What to do if you’re worried about yours or a loved ones’ substance use

I never met my grandpa on my dad’s side – he died long before I was even an idea and when several of his 14 children were still just kids. But I do know that he struggled with alcoholism, and so I’ve been taught from a young age to be careful and to be on the lookout for symptoms of substance abuse because it does run in the family. 

In fact, at least half of a person's susceptibility to drug or alcohol addiction can be linked to genetic factors, according to the American Psychological Association. Other risk factors include untreated or unmanaged mental illness, early use of substances, peer pressure, lack of family involvement, and taking a highly addictive drug. 

Substance use disorder affects more than 20 million Americans, according to John Hopkins Medicine. You are not alone. Addiction is a disease, and it’s not your fault – but the way you respond to it is your responsibility and it definitely doesn't excuse the way you treat others. 

I have heard stories all my life about how addiction can affect someone. It can change your personality, impact your ability to make rational decisions, increase your anger and selfishness, and slowly destroy your vital systems and functions. It affects not only you, but everyone around you – your significant other, your children, your friends and your co-workers. For me, if my grandfather sought help for his substance use disorder, maybe I would have had the chance to meet him and a lot of the mistakes he made in his life could have been avoided.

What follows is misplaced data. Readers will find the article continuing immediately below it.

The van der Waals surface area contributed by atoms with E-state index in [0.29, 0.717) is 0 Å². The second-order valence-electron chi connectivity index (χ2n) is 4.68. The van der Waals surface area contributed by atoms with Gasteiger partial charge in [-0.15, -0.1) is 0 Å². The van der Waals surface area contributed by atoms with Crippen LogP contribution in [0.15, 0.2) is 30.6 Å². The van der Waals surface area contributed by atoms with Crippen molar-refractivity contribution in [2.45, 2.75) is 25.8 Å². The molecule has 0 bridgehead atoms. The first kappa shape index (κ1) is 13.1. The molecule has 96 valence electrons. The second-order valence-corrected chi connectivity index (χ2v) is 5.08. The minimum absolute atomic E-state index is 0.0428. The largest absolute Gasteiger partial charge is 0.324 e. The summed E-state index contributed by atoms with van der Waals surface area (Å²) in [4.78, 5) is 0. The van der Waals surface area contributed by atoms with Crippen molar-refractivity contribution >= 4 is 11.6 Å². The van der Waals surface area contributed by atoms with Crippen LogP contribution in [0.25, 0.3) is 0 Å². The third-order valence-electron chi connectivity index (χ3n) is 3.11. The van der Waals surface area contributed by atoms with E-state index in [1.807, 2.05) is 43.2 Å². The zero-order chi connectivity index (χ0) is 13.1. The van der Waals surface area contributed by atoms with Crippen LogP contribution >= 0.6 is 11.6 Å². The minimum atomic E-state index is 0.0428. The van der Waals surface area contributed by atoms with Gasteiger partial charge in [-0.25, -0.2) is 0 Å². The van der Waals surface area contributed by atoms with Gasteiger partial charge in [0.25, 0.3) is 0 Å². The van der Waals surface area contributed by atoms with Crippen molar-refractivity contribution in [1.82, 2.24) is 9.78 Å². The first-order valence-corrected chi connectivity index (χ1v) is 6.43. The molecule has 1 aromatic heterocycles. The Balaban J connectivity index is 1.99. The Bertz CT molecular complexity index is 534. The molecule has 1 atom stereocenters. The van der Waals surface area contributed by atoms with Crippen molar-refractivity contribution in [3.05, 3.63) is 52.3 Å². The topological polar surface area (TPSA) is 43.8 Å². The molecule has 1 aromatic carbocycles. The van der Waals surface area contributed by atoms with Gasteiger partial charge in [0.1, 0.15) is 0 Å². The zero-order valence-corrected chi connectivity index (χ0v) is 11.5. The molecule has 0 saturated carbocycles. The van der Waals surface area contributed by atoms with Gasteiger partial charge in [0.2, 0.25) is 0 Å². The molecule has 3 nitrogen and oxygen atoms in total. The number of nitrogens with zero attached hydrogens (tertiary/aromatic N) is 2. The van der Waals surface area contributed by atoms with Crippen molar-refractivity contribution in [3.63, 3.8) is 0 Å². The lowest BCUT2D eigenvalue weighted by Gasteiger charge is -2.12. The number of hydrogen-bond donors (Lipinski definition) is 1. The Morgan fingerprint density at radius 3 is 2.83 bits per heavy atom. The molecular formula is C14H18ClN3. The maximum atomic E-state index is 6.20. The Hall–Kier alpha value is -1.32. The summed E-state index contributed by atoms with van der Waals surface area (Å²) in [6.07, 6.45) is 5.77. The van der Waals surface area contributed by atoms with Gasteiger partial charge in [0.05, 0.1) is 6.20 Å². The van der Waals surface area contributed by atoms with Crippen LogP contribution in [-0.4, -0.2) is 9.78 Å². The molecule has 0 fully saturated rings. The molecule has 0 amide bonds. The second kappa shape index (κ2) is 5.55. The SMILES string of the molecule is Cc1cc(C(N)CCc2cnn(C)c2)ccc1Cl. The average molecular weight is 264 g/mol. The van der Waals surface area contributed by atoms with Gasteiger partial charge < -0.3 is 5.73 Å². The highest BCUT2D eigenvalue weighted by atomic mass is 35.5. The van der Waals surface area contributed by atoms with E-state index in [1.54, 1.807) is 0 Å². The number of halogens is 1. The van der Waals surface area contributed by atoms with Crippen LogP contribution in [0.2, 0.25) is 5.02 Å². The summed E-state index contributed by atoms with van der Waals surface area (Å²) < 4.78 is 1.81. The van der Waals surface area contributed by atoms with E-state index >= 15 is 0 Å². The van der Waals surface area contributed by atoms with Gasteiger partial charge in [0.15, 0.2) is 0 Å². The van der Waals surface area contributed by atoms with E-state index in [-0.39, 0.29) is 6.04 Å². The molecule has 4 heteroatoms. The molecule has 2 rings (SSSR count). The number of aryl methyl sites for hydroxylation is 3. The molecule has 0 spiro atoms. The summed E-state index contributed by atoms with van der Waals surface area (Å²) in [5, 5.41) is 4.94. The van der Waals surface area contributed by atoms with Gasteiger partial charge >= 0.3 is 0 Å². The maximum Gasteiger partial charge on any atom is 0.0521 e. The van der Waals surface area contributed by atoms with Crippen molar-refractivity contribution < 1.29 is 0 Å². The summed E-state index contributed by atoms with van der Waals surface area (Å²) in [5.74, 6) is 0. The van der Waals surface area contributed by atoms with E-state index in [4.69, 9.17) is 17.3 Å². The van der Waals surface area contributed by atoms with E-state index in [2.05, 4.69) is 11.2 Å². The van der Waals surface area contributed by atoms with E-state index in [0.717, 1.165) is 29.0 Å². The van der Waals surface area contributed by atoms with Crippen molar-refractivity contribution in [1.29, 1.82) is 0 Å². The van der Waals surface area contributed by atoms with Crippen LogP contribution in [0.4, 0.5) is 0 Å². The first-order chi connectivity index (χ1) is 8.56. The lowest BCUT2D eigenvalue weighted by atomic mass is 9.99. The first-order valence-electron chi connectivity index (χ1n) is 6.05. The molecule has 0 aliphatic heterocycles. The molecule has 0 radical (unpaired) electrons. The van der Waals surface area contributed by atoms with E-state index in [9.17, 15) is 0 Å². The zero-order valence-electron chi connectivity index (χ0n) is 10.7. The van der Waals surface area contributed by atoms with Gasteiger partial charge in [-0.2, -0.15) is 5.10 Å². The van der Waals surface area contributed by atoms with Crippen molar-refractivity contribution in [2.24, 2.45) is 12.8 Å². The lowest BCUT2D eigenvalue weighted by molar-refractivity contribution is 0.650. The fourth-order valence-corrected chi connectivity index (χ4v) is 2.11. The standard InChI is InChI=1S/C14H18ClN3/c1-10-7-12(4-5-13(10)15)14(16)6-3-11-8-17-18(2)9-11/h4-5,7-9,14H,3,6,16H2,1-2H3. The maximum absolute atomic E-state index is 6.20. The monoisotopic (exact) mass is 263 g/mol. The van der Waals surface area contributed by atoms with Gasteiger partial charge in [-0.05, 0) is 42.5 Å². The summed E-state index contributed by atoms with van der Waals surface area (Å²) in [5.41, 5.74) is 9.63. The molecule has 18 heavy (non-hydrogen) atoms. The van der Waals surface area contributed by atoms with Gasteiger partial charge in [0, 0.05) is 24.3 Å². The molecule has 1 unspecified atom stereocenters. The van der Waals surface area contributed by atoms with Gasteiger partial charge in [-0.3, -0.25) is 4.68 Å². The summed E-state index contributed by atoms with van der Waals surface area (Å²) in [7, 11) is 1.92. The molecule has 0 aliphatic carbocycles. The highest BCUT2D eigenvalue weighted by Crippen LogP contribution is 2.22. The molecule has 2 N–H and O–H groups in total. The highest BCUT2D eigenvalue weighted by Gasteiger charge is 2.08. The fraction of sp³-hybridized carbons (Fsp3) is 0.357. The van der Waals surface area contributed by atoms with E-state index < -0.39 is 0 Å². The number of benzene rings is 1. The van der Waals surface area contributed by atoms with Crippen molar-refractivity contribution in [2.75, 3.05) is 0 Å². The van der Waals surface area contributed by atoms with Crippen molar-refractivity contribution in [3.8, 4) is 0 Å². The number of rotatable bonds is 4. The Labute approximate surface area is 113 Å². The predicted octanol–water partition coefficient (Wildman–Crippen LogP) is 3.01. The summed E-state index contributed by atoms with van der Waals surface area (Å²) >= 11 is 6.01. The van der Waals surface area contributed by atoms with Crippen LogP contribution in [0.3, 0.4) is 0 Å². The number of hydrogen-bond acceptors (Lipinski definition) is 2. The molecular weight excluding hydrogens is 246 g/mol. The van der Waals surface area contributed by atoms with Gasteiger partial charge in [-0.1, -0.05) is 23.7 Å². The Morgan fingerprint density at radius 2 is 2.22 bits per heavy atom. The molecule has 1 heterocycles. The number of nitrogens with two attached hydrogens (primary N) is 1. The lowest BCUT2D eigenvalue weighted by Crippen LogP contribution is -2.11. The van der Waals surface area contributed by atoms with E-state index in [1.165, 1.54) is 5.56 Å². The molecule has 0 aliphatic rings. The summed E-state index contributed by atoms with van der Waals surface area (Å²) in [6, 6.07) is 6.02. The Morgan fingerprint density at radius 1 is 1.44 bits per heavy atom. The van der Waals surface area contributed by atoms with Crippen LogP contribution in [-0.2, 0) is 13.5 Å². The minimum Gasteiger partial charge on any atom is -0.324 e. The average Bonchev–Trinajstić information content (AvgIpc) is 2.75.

So, please, before it's too late, seek help! If you’re worried about yourself or a loved one and you don’t know what to do, a good first step is to visit the website StartYourRecovery.org. There, all in one place, you can find personalized information based on who you are – whether you’re a teen, a parent, a senior, a veteran, a member of the LGBTQ+ community, etc. – and the substance you are struggling with. You can learn about risk factors and treatment options, hear from others who have dealt with similar struggles, and find support near you. 

The team at the public health communications firm Reingold developed StartYourRecovery.org because they realized, when it came to substance use disorder, the resources out there were severely lacking. So, in 2016, they decided to create a one-stop-shop for individuals to have easy access to treatment options as soon as they’re ready to find help. Today, the website connects more than 800,000 people a year to substance use disorder treatment. 

Brooks Lape, co-founder of StartYourRecovery.org and senior director of digital marketing at Reingold, said, as someone who is in recovery himself, this has really been a passion project for him. He’s helped make sure the website includes everything he would have wanted – such as  non-stigmatizing language and information about multiple pathways to recovery. 

“Recovery is less about abstaining from use and more about what’s preventing you from living the life that you want,” he said. “We’re working to raise the bar for the entire industry, and we’re working hand-in-hand with thought leaders across a number of different leading organizations to make sure we get this right.”  

Click here to find rehab centers, counseling, and support groups available near you. 

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